Doctor insights on:
Calcium Intake And Osteoporosis
Currently it is better to think of osteoporosis as a condition where the bone is weakened, and can be managed or treated rather than cured. This is usually performed by dietary modifications, ingestion of supplemental calcium, vitamin d and a class of agents notice the bisphosphonates. These are usually delivered via oral or intramuscular injection on a weekly or monthly ...Read more
Do familial hypocalciuric hypercalcemia patients respond to taking vitamin d supplements with an increased calcium, or is the calcium level stable?
No Change....needed?: In fbhh, the problem lies in the parathyroid perception of ca concentration. The ca sensing receptor (casr) doesn't sense the ca level correctly, resulting in PTH being elevated and kidney resorption increasing. While ca-vit d increases abdominal absorption, it doesn't change the underlying error. Additionally, these patients do not get kidney stones/osteoporosis at an increased rate (asympt). ...Read more
Not much: Very few. Unsaturated plant fats may help increase HDL a little, as will small amounts of alcohol. Vitamin d is made in your skin in response to light exposure. It is found in many foods, such as dairy products, but most are supplemented. Vitamin B12 is in most animal derived products, but is hard to be deficient in unless you have chronic stomach or intestinal problems or prior GI surgery. ...Read more
Rarely: Only at markedly elevated levels.Get a more detailed answer ›
Is a combination of calcium carbonate and Vit. D3 contained in the tablet CALCIDAY good for people with low ionized calcium and high PTH?
Is it beneficial to consume magnesium, calcium phosphate, and vitaminD3/K2 together with a meal to maintain bone and tooth health?
To make bone mineral: vitamin D's job is mostly to help your gut absorb calcium well from the food you eat so if there is little or no calcium in your diet vitamin D is not that helpful. And calcium works along with phosphate to form a mineral called hydroxyapatite which is hard and gives bones much of their strength. ...Read more
Calcium and ionized calcium level normal, but taking calcium supplements helps control fasiculations/spasms. Why? I also have cervical myelopathy.
Hard to explain: It is hard to explain this one. Are the fasciculations all over? Or are they focused to an area - such as muscles in one arm? Perhaps the calcium helps you control magnesium, or another mineral, which may also affect muscle membrane electrical polarization. ...Read moreSee 1 more doctor answer
Not necessarily.: Kidney stone formers often have elevated levels of calcium in the urine and calcium lowering medications can help them. However, reducing calcium in the diet is not recommended and does not seem to prevent stones. Excessive intake may predispose to stones, but there is no evidence that it will cause them. If you have a prior history of stone, taking the regular usrda of calcium is recommended. ...Read more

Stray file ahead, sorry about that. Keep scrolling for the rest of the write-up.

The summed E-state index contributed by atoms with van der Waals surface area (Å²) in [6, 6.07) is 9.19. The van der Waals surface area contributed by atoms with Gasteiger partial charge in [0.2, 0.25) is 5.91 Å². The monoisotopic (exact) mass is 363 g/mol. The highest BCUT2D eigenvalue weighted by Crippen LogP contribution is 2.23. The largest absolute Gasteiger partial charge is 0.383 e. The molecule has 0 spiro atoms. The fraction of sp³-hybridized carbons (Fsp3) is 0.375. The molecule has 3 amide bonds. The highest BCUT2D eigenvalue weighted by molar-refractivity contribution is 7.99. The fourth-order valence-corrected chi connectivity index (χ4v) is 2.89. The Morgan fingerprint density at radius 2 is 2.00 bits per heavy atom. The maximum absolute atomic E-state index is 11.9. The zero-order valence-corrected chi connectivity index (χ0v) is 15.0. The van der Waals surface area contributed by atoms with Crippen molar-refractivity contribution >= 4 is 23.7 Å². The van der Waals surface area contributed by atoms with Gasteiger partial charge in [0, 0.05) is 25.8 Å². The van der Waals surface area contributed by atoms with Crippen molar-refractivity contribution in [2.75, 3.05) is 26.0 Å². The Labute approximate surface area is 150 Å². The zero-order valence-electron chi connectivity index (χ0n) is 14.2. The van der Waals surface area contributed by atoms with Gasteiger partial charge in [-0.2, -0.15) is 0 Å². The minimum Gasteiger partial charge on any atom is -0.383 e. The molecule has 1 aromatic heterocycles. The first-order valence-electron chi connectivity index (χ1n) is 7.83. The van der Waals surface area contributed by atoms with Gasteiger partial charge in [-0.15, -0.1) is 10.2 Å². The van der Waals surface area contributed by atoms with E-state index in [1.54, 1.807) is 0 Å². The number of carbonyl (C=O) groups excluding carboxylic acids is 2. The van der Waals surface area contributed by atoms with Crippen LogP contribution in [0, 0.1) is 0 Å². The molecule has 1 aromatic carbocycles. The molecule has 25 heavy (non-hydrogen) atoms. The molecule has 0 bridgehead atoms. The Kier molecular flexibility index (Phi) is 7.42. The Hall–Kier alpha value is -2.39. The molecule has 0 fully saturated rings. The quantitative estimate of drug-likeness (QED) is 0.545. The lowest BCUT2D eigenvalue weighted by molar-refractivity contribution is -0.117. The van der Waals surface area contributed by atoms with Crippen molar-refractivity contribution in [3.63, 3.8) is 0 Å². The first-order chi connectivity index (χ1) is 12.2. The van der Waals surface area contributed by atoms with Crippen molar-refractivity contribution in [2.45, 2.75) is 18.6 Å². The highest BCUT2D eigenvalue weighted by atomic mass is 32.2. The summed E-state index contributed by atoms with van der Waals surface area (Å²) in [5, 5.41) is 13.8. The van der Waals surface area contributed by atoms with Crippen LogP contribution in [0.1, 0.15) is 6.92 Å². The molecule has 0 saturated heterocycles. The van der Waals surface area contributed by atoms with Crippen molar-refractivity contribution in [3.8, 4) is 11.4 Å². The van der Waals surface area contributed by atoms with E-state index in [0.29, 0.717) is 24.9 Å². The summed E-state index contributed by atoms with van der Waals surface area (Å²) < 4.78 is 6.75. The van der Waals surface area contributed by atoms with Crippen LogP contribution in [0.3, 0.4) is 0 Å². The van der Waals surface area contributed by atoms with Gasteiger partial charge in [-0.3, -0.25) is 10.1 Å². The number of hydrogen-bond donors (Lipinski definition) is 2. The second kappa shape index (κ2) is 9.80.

Either ok: Either form of calcium is reasonable to take as a supplement. Choose a form that you won't mind taking as some are definitely more palatable than others. Calcium citrate may be somewhat better absorbed as calcium is best absorbed with some acid. In general, what is more important is to space out your calcium consumption throughout the day as possible since if you take all your calcium at one time it is not well absorbed. ...Read more
Possibly: Although there are studies showing that calcium and vitamin d slow the loss of bone after menopause, recent studies have been suggesting that taking calcium supplements is not the same as getting calcium through foods in your diet. Calcium supplements may be associated with a higher risk of cardiovascular disease, whereas high calcium diet is not. At your age you should be concentrating on diet. ...Read moreSee 1 more doctor answer
Her it is: Pre-menopausal women 25-50 years old and post-menopausal women on estrogen replacement therapy: 1, 000-1, 200 milligrams of calcium per day. 1, 500 milligrams of calcium per day is recommended for pregnant or lactating women. •for postmenopausal women less than age 65 not on estrogen replacement therapy: 1, 500 milligrams of calcium per day. •for men ages 25-65: 1, 000 milligrams of calcium per day. ...Read more
Low levels of electrolytes in your system can contribute to leg cramps, especially calcium, potassium, magnesium and sodium. A prenatal vitamin can usually provide enough of these elements to prevent cramping, but adding an extra supplement or foods rich in calcium and potassium can help to ...Read more
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